Don't Blame Science for Bad Doctors

Science is a method for separating fact from fiction. Doctors and therapists are trained in science—the two are not the same thing. We shouldn't reject science because of bad doctors for the same reasons we shouldn't reject education because of bad teachers. This rejection tendency is a prime example of a heuristic gone wrong.

Scientists can loosely be put in two categories: practitioners and researchers. I say "loosely" because there are many practitioners who are also researchers, or practitioners who run a strict research-based practice. The scientific method is an integral part of any researcher's daily life, whereas practitioners, such as medical doctors or therapists who treat patients or clients for a living can begin to incorporate personal experience, anecdote, and "gut feeling" into their practice. While this is not always a bad thing, this is an abandonment of the scientific process. An example is doctors in the 1950s who endorsed smoking not based on research but on other factors mostly surrounding personal biases and other reasons.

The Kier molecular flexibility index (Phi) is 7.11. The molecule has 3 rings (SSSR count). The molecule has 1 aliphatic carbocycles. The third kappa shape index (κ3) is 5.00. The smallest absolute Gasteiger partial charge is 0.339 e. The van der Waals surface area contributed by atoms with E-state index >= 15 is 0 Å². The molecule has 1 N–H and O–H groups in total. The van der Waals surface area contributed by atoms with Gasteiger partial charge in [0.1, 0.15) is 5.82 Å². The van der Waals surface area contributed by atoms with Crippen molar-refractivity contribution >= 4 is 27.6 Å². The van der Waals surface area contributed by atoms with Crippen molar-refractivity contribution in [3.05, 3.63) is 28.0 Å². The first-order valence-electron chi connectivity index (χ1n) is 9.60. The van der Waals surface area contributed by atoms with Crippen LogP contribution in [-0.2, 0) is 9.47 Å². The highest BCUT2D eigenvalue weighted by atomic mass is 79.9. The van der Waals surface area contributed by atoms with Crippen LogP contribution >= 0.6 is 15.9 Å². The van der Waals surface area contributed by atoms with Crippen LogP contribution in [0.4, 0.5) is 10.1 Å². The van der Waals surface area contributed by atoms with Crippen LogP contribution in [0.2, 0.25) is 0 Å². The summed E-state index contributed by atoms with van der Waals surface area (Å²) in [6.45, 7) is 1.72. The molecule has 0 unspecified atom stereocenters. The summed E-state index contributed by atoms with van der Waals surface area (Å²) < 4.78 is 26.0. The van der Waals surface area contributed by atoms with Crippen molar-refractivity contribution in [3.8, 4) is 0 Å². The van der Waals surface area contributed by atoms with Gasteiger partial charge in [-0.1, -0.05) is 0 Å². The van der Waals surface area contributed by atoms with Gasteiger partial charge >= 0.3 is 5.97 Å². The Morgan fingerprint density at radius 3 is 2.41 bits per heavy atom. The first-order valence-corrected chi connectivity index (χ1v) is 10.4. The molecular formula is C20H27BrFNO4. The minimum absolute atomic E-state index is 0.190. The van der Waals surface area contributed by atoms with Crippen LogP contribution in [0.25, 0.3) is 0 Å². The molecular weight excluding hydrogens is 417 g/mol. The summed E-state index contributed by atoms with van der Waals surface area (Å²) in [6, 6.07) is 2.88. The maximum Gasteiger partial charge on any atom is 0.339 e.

The bottom line is that science, as a methodology, cannot be judged by the behavior of doctors because there is often a large disconnect between the two. Some doctors have a strong understanding of the scientific method and are consistent with science-based medicine, practice, and research while others are not. Trust science as a method, but approach any claims with a healthy dose of skepticism.

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